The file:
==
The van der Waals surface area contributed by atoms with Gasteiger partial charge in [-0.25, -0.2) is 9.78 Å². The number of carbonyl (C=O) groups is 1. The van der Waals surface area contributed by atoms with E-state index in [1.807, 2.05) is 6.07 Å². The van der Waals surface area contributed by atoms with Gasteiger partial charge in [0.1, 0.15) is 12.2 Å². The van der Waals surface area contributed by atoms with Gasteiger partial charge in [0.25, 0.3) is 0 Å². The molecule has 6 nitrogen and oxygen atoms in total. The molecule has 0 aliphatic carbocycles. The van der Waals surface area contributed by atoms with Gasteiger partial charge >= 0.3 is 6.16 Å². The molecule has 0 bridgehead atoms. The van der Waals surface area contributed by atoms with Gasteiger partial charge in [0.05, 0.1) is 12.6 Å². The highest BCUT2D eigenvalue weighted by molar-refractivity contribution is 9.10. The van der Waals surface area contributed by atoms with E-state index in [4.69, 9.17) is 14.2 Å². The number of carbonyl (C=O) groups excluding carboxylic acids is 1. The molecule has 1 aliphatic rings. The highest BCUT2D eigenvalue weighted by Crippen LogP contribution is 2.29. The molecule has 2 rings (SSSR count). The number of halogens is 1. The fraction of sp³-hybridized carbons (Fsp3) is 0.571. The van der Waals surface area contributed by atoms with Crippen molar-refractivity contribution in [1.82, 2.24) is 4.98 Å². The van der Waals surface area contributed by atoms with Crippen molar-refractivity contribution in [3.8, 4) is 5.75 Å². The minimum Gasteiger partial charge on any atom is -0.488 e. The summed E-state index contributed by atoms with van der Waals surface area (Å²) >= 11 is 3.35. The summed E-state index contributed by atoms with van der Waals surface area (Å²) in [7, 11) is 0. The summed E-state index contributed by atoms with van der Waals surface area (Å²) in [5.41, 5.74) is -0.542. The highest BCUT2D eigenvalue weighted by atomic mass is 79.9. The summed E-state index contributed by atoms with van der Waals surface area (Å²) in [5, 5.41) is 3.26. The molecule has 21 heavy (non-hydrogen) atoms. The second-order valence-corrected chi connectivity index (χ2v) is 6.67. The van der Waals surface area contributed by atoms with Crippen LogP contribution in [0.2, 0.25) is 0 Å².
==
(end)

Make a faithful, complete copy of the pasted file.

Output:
The van der Waals surface area contributed by atoms with Gasteiger partial charge in [-0.25, -0.2) is 9.78 Å². The number of carbonyl (C=O) groups is 1. The van der Waals surface area contributed by atoms with E-state index in [1.807, 2.05) is 6.07 Å². The van der Waals surface area contributed by atoms with Gasteiger partial charge in [0.1, 0.15) is 12.2 Å². The van der Waals surface area contributed by atoms with Gasteiger partial charge in [0.25, 0.3) is 0 Å². The molecule has 6 nitrogen and oxygen atoms in total. The molecule has 0 aliphatic carbocycles. The van der Waals surface area contributed by atoms with Gasteiger partial charge >= 0.3 is 6.16 Å². The molecule has 0 bridgehead atoms. The van der Waals surface area contributed by atoms with Gasteiger partial charge in [0.05, 0.1) is 12.6 Å². The highest BCUT2D eigenvalue weighted by molar-refractivity contribution is 9.10. The van der Waals surface area contributed by atoms with E-state index in [4.69, 9.17) is 14.2 Å². The number of carbonyl (C=O) groups excluding carboxylic acids is 1. The molecule has 1 aliphatic rings. The highest BCUT2D eigenvalue weighted by Crippen LogP contribution is 2.29. The molecule has 2 rings (SSSR count). The number of halogens is 1. The fraction of sp³-hybridized carbons (Fsp3) is 0.571. The van der Waals surface area contributed by atoms with Crippen molar-refractivity contribution in [1.82, 2.24) is 4.98 Å². The van der Waals surface area contributed by atoms with Crippen molar-refractivity contribution in [3.8, 4) is 5.75 Å². The minimum Gasteiger partial charge on any atom is -0.488 e. The summed E-state index contributed by atoms with van der Waals surface area (Å²) >= 11 is 3.35. The summed E-state index contributed by atoms with van der Waals surface area (Å²) in [7, 11) is 0. The summed E-state index contributed by atoms with van der Waals surface area (Å²) in [5.41, 5.74) is -0.542. The highest BCUT2D eigenvalue weighted by atomic mass is 79.9. The summed E-state index contributed by atoms with van der Waals surface area (Å²) in [5, 5.41) is 3.26. The molecule has 21 heavy (non-hydrogen) atoms. The second-order valence-corrected chi connectivity index (χ2v) is 6.67. The van der Waals surface area contributed by atoms with Crippen LogP contribution in [0.2, 0.25) is 0 Å².